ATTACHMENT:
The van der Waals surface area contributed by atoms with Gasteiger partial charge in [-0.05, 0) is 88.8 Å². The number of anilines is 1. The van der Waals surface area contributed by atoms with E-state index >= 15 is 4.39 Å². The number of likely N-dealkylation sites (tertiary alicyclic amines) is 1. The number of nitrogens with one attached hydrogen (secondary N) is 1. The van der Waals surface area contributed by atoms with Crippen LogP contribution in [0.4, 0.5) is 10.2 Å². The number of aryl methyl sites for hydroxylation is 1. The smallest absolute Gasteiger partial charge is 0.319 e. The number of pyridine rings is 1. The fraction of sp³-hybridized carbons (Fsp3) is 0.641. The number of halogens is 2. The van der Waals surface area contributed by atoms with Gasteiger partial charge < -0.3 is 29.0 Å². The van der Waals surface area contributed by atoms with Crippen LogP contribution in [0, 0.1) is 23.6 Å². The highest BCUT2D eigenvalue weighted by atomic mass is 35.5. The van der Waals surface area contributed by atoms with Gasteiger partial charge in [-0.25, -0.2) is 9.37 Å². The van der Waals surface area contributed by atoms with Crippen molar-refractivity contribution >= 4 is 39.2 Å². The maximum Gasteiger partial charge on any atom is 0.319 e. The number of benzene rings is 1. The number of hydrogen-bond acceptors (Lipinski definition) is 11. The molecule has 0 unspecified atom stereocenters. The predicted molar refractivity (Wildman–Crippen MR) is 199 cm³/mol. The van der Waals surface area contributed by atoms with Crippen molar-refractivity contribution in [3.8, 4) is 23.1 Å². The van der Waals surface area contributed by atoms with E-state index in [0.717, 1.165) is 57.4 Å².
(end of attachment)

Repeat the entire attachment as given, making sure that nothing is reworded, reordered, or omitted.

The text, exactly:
The van der Waals surface area contributed by atoms with Gasteiger partial charge in [-0.05, 0) is 88.8 Å². The number of anilines is 1. The van der Waals surface area contributed by atoms with E-state index >= 15 is 4.39 Å². The number of likely N-dealkylation sites (tertiary alicyclic amines) is 1. The number of nitrogens with one attached hydrogen (secondary N) is 1. The van der Waals surface area contributed by atoms with Crippen LogP contribution in [0.4, 0.5) is 10.2 Å². The number of aryl methyl sites for hydroxylation is 1. The smallest absolute Gasteiger partial charge is 0.319 e. The number of pyridine rings is 1. The fraction of sp³-hybridized carbons (Fsp3) is 0.641. The number of halogens is 2. The van der Waals surface area contributed by atoms with Gasteiger partial charge < -0.3 is 29.0 Å². The van der Waals surface area contributed by atoms with Crippen LogP contribution in [0, 0.1) is 23.6 Å². The highest BCUT2D eigenvalue weighted by atomic mass is 35.5. The van der Waals surface area contributed by atoms with Gasteiger partial charge in [-0.25, -0.2) is 9.37 Å². The van der Waals surface area contributed by atoms with Crippen molar-refractivity contribution >= 4 is 39.2 Å². The maximum Gasteiger partial charge on any atom is 0.319 e. The number of benzene rings is 1. The number of hydrogen-bond acceptors (Lipinski definition) is 11. The molecule has 0 unspecified atom stereocenters. The predicted molar refractivity (Wildman–Crippen MR) is 199 cm³/mol. The van der Waals surface area contributed by atoms with Crippen molar-refractivity contribution in [3.8, 4) is 23.1 Å². The van der Waals surface area contributed by atoms with E-state index in [0.717, 1.165) is 57.4 Å².